November 8th, 2004

The Premiere OnLine Magazine for the Fly Fishing Enthusiast.
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Just Add Water

By Cary Morlan, Moses Lake, WA

In January of 2003 I invested a little time and effort in inflicting another human being with an obsession my friends and family have tolerated for quite some time (see Readers Cast's January 27, 2003). Little did I realize at the time just how contagious fly fishing was? I can only assume that my Brother-in-Law, Doug Gran, saw in my demeanor a euphoric resonance without which his life would not be complete.

It was but a matter of a few months, until Doug started dropping innuendos about needing something to occupy his free time, an escape from the routine he was settling into. Finally retired from the Postal Service, he was working diligently as an associate Pastor for a growing parish in West Seattle, Washington.

The inevitable questions arose. What would be a good entry level fly rod? Where are some good places to fish in his area? How could he learn to cast? It took very little encouragement on my part to entice him into ordering an economical set up. A visit to the coast in the spring, and an afternoon in his back yard practicing casting under my less than knowing eye while our wives visited on the deck, was enough motivation to encourage him to put Doug and Kate Gran on the "I'm going list" for the 2003 FAOL Idaho Fish In.

It's often said that "Misery loves company" and I find that when it comes to the exquisite misery found in fly fishing it remains the truth. I was excited to be able to introduce a friend of 30 years, to an avocation that can totally consume my every waking moment. The next 6 months were an exercise in patience as I awaited our trek to the junction of the Selway and the Lochsa where we would venture forth in a crusade to entice willing westslope cutts to sacrifice their freedom momentarily, so that we could feed our deep seated need. The need to occupy the Hunter Gatherer niche, to fill the Alpha Male role, the need to justify expenditures on doo-dads that only fill up our vest and empty our wallets.

And so we had arrived at 3 Rivers Resort well rested and excited after a leisurely cruise in Doug's Winnie Sightseer. Meeting new friends and renewing old acquaintances, I introduced Doug to the fraternity that is FAOL.

First fish on a fly on the Lochsa

The next 5 days were spent helping Doug accumulate some of the knowledge needed to facilitate reasonable competence on the water. His casting improved over the course of the fish in, fish were hooked and brought to hand to be admired and released. I felt that this was a precursor to times ahead, when he and I would be sharing more time on the water.

We left Idaho a day early for a couple of reasons. To spend the night at our house would enable Doug to halve the drive home, and would provide ample time the next morning to visit Rocky Ford Creek, where the seed had been planted.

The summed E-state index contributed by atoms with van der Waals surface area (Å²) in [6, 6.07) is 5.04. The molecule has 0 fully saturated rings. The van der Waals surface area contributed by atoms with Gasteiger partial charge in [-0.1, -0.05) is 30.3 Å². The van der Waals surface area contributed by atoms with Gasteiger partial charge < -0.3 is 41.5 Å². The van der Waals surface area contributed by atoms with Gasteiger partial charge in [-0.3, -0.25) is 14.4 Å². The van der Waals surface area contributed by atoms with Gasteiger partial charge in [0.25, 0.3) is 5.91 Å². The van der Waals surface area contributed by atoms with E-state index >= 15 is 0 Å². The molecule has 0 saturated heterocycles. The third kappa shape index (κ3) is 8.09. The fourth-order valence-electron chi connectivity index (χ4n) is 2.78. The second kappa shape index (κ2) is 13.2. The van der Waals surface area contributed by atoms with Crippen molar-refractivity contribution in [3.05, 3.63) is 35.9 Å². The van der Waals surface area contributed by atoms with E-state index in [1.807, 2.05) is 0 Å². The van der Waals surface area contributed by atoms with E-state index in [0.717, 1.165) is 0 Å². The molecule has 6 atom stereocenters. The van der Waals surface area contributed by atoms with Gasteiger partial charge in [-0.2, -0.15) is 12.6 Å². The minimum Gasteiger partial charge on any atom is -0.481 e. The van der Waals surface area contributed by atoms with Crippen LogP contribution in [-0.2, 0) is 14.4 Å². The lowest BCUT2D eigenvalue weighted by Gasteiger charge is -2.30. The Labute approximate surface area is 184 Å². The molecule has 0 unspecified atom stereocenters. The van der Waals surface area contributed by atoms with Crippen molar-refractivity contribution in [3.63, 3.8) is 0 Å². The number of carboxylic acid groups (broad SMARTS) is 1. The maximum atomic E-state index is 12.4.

Without the overbearing self appointed instructor looking over his shoulder, Doug staked out a nice pool with rising fish and preceded to put his practice to good use, making a fine cast and good presentation to a cooperative rainbow. Doug was morphing, and it was all good. I could see the thrill in his eyes and feel the satisfaction in his voice that comes from doing all the right things to gain the desired results. He was hooked.

Doug's first Rocky Ford rainbow

That was 6 months prior. It hasn't taken Doug long to discover the downside to fly fishing. He called me in February and it was obvious he was suffering a severe case of cabin fever. I invited him over for the cure and it was a matter of a week and we were meeting in the parking lot at the creek. Having left Seattle at 5:30, he was itching to get out on the water and rekindle the spark.

It was a mite colder than his last time here, and there was nowhere near the same amount of bugs coming off. The water level was way down, however he didn't have the aquatic vegetation to contend with. As always, we had a good day on the water. I caught a few fish but Doug was having trouble getting a hook up. He was doing everything right, but as we all know, some days it just doesn't happen.

Being aware of the time, unlike myself, Doug informed me that he should be hitting the highway so that he could get home at a reasonable hour. As we walked back to the parking lot, I was forced to stop and make a couple more casts to some water I had yet to fish that day. It was the wisest decision I made all day. I didn't catch anything, but it did allow Doug to make a few more casts himself, and he made the most of them. In a pool holding maybe 15 fish, he hooked the largest of the lot on a #20 dry, joining the 20/20 club on his third time out. Needless to say he had a smile on his face when last I saw him as he was leaving the parking lot.

Doug enrolls in the 20/20 club

I guess I take as much pleasure in catching fishermen as I do in catching fish. I believe there are thousands of unsuspecting people out there who have not yet had the gentle prod in the right direction required to convince them that they, also, are fly fishers.

I find that the more time I spend on the water with a person, the better I get to know them. My circle of friends is growing all the time. ~Linemender AKA Cary Morlan

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